Marc Levin: DOJ Charging Memo Recission Aids Prosecutorial Discretion
My Law360 article explains why prosecutorial discretion should not depend on whose ox is being gored, both at the federal and local levels. The indispensable role of prosecutorial discretion is relevant not only because of the welcome recission of the Sessions memorandum that pressured prosecutors to pursue the most severe mandatory minimums in all drug cases, but also given the virtually unlimited number of arcane regulatory offenses applying to ordinary business and recreational activities and the debate surrounding some local prosecutors declining to prosecute more common offenses.
In the article, I note: “in military terms, lawmakers give prosecutors ammunition, but prosecutors decide not only when to shoot but which battles should be fought.” Thus, exercising discretion does not mean violating the separation of powers.
Prosecutors rightly do not pursue adultery cases in the more than half of states in which it is illegal and rarely invoke countless obscure federal & state crimes, thousands of which are regulatory offenses with no identifiable victim. These offenses include making runny ketchup & cutting a check under $1.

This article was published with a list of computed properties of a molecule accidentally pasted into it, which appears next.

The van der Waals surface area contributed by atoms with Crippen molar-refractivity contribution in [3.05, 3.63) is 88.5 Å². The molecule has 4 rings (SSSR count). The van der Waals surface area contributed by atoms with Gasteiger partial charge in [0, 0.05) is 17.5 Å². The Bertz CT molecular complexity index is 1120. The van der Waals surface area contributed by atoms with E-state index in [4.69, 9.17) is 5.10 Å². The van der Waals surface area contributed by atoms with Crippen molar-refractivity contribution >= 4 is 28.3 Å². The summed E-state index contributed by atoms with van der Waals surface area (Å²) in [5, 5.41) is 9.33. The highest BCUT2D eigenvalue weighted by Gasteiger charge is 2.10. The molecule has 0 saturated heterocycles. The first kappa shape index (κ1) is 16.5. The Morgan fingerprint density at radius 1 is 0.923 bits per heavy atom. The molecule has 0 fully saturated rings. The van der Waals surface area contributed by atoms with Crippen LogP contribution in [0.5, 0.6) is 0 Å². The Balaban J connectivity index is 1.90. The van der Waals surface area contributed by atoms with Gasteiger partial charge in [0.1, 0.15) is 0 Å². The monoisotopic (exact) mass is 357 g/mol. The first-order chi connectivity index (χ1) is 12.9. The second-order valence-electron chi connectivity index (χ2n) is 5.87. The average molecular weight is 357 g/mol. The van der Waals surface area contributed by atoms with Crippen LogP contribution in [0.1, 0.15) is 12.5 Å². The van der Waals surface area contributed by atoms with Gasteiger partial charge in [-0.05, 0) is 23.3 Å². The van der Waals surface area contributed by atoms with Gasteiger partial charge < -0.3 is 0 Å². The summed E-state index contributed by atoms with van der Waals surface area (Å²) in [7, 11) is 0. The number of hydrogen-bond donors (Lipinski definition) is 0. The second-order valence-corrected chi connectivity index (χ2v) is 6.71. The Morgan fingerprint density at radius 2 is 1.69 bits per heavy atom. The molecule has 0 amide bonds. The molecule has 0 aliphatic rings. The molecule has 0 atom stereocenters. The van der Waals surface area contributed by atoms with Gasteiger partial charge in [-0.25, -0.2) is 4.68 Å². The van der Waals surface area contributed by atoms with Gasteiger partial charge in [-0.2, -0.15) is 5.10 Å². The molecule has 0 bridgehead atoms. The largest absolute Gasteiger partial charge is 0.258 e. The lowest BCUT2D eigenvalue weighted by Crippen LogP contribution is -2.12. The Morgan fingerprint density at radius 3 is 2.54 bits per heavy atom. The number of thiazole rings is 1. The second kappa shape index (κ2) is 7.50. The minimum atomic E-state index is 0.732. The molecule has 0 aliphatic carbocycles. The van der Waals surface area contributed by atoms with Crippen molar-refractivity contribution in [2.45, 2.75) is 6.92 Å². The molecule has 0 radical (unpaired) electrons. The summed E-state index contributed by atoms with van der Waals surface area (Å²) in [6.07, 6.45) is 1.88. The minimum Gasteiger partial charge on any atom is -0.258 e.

Similarly, some local elected prosecutors concerned with revolving jail doors & collateral consequences are presumptively declining or diverting more common victimless offenses such as low-level drug possession & trespassing on public property.
A default approach of declining to pursue certain offenses is not improper if done within a consistent framework I outline that ensures legitimacy, transparency & accountability. Such policies should be judged on their results. With many common offenses, this will partly depend on effectively engaging mental health & other systems.